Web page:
Lenacapavir Leads to Sustained Virologic Suppression in Heavily-Treated HIV Population


From the ongoing CROI meeting, the FDA approved antiretroviral was studied over a 2-year period and showed treatment benefit.

People with HIV (PWH) who experience multidrug resistance (MDR) have limited or no therapy options, which can leave their disease management very challenging.

One therapy option for these patients is lenacapavir (Sunlenca). This HIV antiretroviral (ARV) was FDA approved in late 2022 for adult patients living with HIV, whose infections cannot be successfully treated with other available treatments due to resistance, intolerance, or safety considerations.

The approval was based around the data from the CAPELLA study, which was a double-blinded, placebo-controlled global multicenter trial designed to evaluate lenacapavir when administered every 6 months as a subcutaneous injection in heavily treatment-experienced (HTE) people with MDR.

Lenacapavir is the first of a new class of therapies called capsid inhibitors to be FDA-approved for treating HIV. This therapy works by blocking the HIV-1 virus’ protein shell (the capsid), thereby interfering with multiple essential steps of the viral lifecycle.

For its therapy regimen, Lenacapavir’s starting protocol is for patients to be given as oral tablets and subcutaneous injections, followed by maintenance treatments administered as single injections every 6 months. Lenacapavir is part of a regimen in combination with other antiretroviral(s).

At this week’s ongoing Conference on Retroviruses and Opportunistic Infections (CROI) in Denver, CO, new data was presented as a poster on the ARV from the CAPELLA study.

Specifically, the results demonstrated treatment benefits over a 2-year period. “In HTE PWH with MDR or an optimized background regimen (OBR) with no fully active ARVs, [lenacapavir] led to sustained virologic suppression over 104 weeks for most participants,” the investigators wrote.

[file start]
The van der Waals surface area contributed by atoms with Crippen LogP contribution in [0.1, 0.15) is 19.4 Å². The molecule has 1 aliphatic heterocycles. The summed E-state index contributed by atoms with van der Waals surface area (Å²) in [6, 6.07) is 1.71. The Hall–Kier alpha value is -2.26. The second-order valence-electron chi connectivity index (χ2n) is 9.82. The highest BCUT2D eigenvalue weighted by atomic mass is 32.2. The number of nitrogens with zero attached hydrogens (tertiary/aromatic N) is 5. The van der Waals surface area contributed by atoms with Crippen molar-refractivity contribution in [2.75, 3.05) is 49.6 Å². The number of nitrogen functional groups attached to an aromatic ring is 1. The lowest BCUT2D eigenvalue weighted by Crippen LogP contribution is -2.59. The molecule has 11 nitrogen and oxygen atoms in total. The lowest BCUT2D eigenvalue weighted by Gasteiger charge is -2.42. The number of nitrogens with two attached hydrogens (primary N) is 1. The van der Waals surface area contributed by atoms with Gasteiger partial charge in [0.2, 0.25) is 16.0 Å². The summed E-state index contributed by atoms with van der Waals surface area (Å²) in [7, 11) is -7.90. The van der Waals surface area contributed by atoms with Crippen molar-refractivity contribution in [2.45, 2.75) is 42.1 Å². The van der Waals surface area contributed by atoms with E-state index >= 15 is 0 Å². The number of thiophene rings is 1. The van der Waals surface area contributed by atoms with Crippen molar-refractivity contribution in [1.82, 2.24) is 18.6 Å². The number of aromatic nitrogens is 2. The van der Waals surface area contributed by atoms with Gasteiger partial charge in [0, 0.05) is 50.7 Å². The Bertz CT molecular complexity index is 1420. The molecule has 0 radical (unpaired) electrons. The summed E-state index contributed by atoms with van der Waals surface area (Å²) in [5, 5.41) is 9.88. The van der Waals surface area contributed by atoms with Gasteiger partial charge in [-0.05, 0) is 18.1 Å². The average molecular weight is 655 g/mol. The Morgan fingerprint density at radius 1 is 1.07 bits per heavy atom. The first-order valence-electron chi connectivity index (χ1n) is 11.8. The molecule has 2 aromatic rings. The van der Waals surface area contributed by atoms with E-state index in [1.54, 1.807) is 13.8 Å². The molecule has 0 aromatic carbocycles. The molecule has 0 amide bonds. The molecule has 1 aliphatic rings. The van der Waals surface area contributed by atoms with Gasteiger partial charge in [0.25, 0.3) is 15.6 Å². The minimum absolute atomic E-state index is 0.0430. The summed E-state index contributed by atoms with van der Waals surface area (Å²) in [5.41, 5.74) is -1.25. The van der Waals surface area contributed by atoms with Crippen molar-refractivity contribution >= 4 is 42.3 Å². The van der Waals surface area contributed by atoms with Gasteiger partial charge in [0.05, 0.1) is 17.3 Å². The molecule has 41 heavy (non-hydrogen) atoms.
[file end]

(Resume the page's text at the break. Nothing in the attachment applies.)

Study Parameters

Specifically, for the results reported at CROI, the data was from the phase 2/3 CAPELLA study, which enrolled people with HIV with HTE. Eligible participants had resistance to ≥2 ARVs in ≥3 of the 4 main ARV classes (NRTI, NNRTI, PI, INSTI).

After initial oral loading, lenacapavir was administered subcutaneously every 6 months.

The OBR participants were selected by individual clinicians, and other investigational drugs were permitted for the study.

The investigators wrote that the OBR overall susceptibility score was the sum of susceptibility scores for each OBR ARV; 0 (no susceptibility), 0.5 (partial susceptibility) and 1 (full susceptibility) and efficacy was assessed at Weeks 26, 52, and 104. Lenacapavir and OBR ARV resistance analyses were done at virologic failure (virologic rebound ≥50 copies/mL or <1 log10 decline vs baseline).

There were 72 patients enrolled, and of them, 12 (17%) had no fully active antiretrovirals in their OBR; 6 of 12 and 1 of 12 had 1 or 2 partially active (score 0.5 each) ARVs, respectively. The investigators report the median (range) number of OBR ARVs was 4 (2–6). Overall, OBR comprised NRTI (9 participants), INSTI (8), PI (7) or NNRTI (6); 5, 2, and 2 participants were on a CD4 post-attachment inhibitor (ibalizumab), CCR5 inhibitor (maraviroc), or attachment inhibitor (fostemsavir), respectively.

“Eight participants had HIV-1 RNA <50 copies/mL at all 3 visits (W26, 52, and 104), including 1 participant with LEN resistance (R; M66I) at W10 and an OBR change at W25. One participant with missing W104 data was suppressed at a later visit; 1 participant not suppressed at W26 developed LEN-R (M66I) but was suppressed at W52 and 104 (OBR changed at W25); and 2 participants had HIV-1 RNA ≥50 copies/mL throughout, but with a stable, low level viral load (1 with <600 copies/mL, OBR changed at W30; 1 with <3000 copies/mL despite emerging LEN-R at W4 [M66M/I]),” the investigators wrote.

Of the 12 study participants, none discontinued the study’s therapy. 

More data on this antiviral will be reported at CROI.


Ogbuagu O, Ratanasuwan W, Avihingsanon A, et al. Lenacapavir Efficacy IN CAPELLA Patients With No Fully Active Agents In Optimized Background Regimen. Poster #630 presented at CROI 2024. March 3-6, 2023. Denver, CO.

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